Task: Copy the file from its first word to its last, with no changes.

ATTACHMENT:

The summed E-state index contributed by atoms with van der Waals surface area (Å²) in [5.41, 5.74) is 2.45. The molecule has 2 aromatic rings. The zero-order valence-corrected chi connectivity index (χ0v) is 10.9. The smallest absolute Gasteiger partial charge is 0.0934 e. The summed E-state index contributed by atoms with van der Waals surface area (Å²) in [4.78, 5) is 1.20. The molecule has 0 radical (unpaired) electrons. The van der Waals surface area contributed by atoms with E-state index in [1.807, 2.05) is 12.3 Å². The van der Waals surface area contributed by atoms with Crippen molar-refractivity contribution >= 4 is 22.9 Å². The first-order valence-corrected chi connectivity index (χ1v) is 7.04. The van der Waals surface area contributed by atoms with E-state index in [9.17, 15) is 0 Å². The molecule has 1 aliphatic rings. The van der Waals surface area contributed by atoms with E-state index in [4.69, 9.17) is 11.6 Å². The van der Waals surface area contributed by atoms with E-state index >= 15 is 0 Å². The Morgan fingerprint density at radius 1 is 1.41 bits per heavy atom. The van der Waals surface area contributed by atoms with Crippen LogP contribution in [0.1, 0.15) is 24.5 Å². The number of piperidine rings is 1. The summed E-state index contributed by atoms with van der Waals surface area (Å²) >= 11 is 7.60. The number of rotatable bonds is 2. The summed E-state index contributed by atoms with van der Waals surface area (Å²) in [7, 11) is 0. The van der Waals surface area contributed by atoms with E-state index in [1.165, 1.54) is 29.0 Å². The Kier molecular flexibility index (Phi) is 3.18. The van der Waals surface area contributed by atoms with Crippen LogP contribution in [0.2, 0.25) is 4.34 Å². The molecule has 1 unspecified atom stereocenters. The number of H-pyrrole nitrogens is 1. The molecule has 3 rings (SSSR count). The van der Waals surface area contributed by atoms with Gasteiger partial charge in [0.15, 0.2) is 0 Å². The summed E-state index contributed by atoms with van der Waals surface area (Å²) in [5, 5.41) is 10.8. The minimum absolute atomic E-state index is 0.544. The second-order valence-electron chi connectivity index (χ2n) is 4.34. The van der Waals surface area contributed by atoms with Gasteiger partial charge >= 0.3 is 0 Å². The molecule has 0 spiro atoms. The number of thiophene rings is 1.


The summed E-state index contributed by atoms with van der Waals surface area (Å²) in [5.41, 5.74) is 2.45. The molecule has 2 aromatic rings. The zero-order valence-corrected chi connectivity index (χ0v) is 10.9. The smallest absolute Gasteiger partial charge is 0.0934 e. The summed E-state index contributed by atoms with van der Waals surface area (Å²) in [4.78, 5) is 1.20. The molecule has 0 radical (unpaired) electrons. The van der Waals surface area contributed by atoms with E-state index in [1.807, 2.05) is 12.3 Å². The van der Waals surface area contributed by atoms with Crippen molar-refractivity contribution >= 4 is 22.9 Å². The first-order valence-corrected chi connectivity index (χ1v) is 7.04. The van der Waals surface area contributed by atoms with E-state index in [9.17, 15) is 0 Å². The molecule has 1 aliphatic rings. The van der Waals surface area contributed by atoms with E-state index in [4.69, 9.17) is 11.6 Å². The van der Waals surface area contributed by atoms with E-state index >= 15 is 0 Å². The Morgan fingerprint density at radius 1 is 1.41 bits per heavy atom. The van der Waals surface area contributed by atoms with Crippen LogP contribution in [0.1, 0.15) is 24.5 Å². The number of piperidine rings is 1. The summed E-state index contributed by atoms with van der Waals surface area (Å²) >= 11 is 7.60. The number of rotatable bonds is 2. The summed E-state index contributed by atoms with van der Waals surface area (Å²) in [7, 11) is 0. The van der Waals surface area contributed by atoms with E-state index in [1.165, 1.54) is 29.0 Å². The Kier molecular flexibility index (Phi) is 3.18. The van der Waals surface area contributed by atoms with Crippen LogP contribution in [0.2, 0.25) is 4.34 Å². The molecule has 1 unspecified atom stereocenters. The number of H-pyrrole nitrogens is 1. The molecule has 3 rings (SSSR count). The van der Waals surface area contributed by atoms with Gasteiger partial charge in [0.15, 0.2) is 0 Å². The summed E-state index contributed by atoms with van der Waals surface area (Å²) in [5, 5.41) is 10.8. The minimum absolute atomic E-state index is 0.544. The second-order valence-electron chi connectivity index (χ2n) is 4.34. The van der Waals surface area contributed by atoms with Gasteiger partial charge >= 0.3 is 0 Å². The molecule has 0 spiro atoms. The number of thiophene rings is 1.